Is there a link between language and religion?

Is there a link between language and religion?

The Old Testament was originally written mostly in Hebrew.

Recently, spontaneous protests erupted over the appointment of a Muslim scholar in the faculty of literature of Sanskrit Vidya Dharm Vigyan (SVDV) at the Banaras Hindu University. It was contended that he would not have the required practical knowledge of Hindu traditions imparted in this department, though his mastery over the language and its literature was acknowledged. This led to his shift to arts faculty of the same Sanskrit department. In the current surcharged political atmosphere when every issue is seen as secularism versus communalism, there were heated debates over merit and qualification versus religion of the candidates. The right to equality was seen to be under threat.    

Religion-language linkage, notional as well as real, is not a rare feature. The two seem to be inseparable in the case of Hinduism (by which term Sanatan Dharma is known)  and Sanskrit. They are inter-dependent for their healthy survival and popularity. Sanskrit is still considered a holy and the main liturgical language and the vehicle of sacred works like the Vedas, Gita, Puranas, Upanishads, and several sacred texts for Hindus.       

All religions have a language associated with them. Learning that language plays a part in the practice of that religion though God is believed to be omniscient. “Silence is the language of Gods; all else is poor translation,” says a Sufi mystic, but Hindus have tremendous faith in oral worship. Sanskrit has been the traditional medium for the purpose. It is the language used for performing most rituals and religious practices that play a significant part in the life of Hindus.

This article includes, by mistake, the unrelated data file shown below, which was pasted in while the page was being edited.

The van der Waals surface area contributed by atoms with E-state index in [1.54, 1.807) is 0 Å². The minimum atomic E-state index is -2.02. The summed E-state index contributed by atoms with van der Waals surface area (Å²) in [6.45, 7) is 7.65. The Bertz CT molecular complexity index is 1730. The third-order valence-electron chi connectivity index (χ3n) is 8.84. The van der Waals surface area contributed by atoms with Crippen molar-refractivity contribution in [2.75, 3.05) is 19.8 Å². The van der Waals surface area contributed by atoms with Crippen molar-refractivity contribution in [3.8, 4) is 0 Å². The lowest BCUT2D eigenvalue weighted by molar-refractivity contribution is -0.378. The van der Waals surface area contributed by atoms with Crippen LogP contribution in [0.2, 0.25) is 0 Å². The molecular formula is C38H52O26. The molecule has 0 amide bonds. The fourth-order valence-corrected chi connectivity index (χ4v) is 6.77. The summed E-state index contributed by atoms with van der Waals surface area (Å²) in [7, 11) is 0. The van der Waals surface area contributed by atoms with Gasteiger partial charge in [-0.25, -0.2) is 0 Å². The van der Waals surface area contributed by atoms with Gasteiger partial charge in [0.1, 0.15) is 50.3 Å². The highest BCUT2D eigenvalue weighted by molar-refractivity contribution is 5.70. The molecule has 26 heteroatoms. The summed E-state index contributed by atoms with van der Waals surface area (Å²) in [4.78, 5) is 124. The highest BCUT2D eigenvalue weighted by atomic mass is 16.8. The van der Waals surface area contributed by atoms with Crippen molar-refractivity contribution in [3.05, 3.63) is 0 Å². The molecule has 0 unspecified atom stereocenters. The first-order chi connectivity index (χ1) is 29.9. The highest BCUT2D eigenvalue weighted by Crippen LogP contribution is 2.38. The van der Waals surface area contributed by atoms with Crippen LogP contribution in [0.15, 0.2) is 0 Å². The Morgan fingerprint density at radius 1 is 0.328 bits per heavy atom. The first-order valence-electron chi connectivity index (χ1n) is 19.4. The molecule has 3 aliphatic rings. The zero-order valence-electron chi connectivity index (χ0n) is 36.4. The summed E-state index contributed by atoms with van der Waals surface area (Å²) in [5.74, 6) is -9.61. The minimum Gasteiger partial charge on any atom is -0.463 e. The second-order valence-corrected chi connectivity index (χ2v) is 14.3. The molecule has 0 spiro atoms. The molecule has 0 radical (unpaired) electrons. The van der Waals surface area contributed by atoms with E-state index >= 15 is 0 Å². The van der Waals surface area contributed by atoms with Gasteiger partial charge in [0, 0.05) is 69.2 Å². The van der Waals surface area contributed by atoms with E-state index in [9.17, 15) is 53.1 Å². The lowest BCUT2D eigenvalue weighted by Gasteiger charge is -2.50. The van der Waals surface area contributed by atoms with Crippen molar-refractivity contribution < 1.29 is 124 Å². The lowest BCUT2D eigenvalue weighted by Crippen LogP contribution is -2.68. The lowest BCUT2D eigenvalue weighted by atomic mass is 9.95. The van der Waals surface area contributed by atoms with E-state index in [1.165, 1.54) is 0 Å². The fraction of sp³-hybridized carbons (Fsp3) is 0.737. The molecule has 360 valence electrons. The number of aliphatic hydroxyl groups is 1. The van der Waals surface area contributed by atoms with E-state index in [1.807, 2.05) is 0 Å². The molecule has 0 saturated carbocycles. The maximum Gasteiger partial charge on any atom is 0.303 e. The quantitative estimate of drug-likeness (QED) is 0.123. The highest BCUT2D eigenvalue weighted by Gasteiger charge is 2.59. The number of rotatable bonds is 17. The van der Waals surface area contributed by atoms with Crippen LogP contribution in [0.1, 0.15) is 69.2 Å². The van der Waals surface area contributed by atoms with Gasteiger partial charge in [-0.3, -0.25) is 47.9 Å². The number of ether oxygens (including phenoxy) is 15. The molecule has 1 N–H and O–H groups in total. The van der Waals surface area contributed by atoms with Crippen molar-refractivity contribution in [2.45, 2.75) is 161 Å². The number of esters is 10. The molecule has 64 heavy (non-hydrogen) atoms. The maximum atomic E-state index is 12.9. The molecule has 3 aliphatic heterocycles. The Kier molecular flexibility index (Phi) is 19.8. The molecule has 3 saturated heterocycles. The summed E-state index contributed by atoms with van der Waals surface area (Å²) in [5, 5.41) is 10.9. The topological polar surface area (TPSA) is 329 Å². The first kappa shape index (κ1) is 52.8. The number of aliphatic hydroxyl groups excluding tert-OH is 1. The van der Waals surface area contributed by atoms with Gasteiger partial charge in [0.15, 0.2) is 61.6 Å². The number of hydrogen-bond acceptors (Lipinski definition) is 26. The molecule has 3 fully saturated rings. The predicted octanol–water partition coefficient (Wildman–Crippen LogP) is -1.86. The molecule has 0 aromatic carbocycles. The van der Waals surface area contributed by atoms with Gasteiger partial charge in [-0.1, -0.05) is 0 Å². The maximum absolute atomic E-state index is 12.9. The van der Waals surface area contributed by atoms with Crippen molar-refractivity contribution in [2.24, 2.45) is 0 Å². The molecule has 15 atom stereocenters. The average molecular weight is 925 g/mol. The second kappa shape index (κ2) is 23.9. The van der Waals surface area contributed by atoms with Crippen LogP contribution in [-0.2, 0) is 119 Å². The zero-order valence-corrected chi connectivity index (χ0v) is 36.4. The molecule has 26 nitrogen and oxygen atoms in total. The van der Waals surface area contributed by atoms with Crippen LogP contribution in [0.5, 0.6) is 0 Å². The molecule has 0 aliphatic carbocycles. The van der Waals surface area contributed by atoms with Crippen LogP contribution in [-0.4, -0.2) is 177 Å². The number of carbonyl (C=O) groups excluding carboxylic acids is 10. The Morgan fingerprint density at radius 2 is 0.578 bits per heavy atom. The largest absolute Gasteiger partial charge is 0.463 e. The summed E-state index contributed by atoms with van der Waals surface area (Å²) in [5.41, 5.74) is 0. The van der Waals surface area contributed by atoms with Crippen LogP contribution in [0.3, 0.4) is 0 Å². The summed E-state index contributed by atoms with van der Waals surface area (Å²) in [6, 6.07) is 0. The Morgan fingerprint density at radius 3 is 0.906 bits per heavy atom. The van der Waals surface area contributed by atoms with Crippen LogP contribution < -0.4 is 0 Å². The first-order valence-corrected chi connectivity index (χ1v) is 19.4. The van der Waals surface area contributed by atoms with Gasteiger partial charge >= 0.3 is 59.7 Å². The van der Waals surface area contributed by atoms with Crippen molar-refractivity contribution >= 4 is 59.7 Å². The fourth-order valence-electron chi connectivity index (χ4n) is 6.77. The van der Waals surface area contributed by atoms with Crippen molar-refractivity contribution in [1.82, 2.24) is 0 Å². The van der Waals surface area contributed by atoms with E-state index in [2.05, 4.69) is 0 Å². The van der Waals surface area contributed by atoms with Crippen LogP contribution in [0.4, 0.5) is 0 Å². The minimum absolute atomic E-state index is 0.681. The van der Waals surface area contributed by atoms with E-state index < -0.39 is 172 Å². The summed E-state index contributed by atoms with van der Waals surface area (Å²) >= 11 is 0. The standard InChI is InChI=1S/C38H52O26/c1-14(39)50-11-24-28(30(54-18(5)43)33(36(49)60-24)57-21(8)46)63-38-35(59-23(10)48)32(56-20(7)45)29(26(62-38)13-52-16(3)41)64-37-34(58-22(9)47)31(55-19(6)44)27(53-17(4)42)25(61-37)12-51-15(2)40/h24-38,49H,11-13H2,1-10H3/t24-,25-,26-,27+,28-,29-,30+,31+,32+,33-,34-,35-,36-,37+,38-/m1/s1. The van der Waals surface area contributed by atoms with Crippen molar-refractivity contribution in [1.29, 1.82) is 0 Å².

Akin to Sanskrit is Hebrew for Judaism and classical Arabic for Islam. Hundreds of tribes practise their own religions in their own tribal languages. The Old Testament was originally written mostly in Hebrew. Such languages are revered as holy languages due to this association. But, they became unintelligible to the laity who spoke the languages of the masses. Contrary to our expectations, it tightened the grip of the holy language in its original form over its associated religion. Understanding a religion involves learning its associated language in most cases.  

Once a language gets an exalted place in religion and revered as a holy language, certain sacred qualities are ascribed to it. Sanskrit is believed to be the language of Devas. Some of these sacred languages are now dead,  some continue for limited purpose in archaic form and Sanskrit is continuing strong with efforts to promote the language and its adaptability to contemporary use. But, it is also associated with Brahmanism and caste system. Sanskrit faces political opposition, particularly in Tamil Nadu.

Several reform movements starting with religion aim at changing or loosening its association with a  specific language. Conversely, reform in a holy language leads to loss of its religious association. Martin Luther produced the first full translation of the original Hebrew and Latin Bible in German which became the text for translation into many other European languages.  Translations of the Bible and publication of tracts in several languages contributed to the loosening of religion-language link and have helped the spread of Christianity in all continents. Church services are conducted in local vernacular languages with ease thus bridging the gap between the devotees and the priests.

Reform movements within Hinduism include a programme of displacing Sanskrit with the more popular languages. Starting with Buddhism that introduced Pali into its religion to Sikhism. The domination of Sanskrit as the sole religious tongue among Hindus began to decline. Basava elevated Kannada as a literary language for writing “vachanaas”, and Saiva Siddhanta chose Tamil as the language to worship Lord Siva. The bhakti movement that emerged in the eighth century spread over entire India creating vast Hindu devotional literature in various Indian languages.

The Dravidian movement nurses a grievance against Sanskrit for its religious association and thereby to the caste system and Brahmanical practices. In the temples under the control of the government in Tamil Nadu, Sanskrit mantras are chanted in Tamil. 

(The writer is the former director of Publications, Indian Council of Social Science Research, New Delhi)

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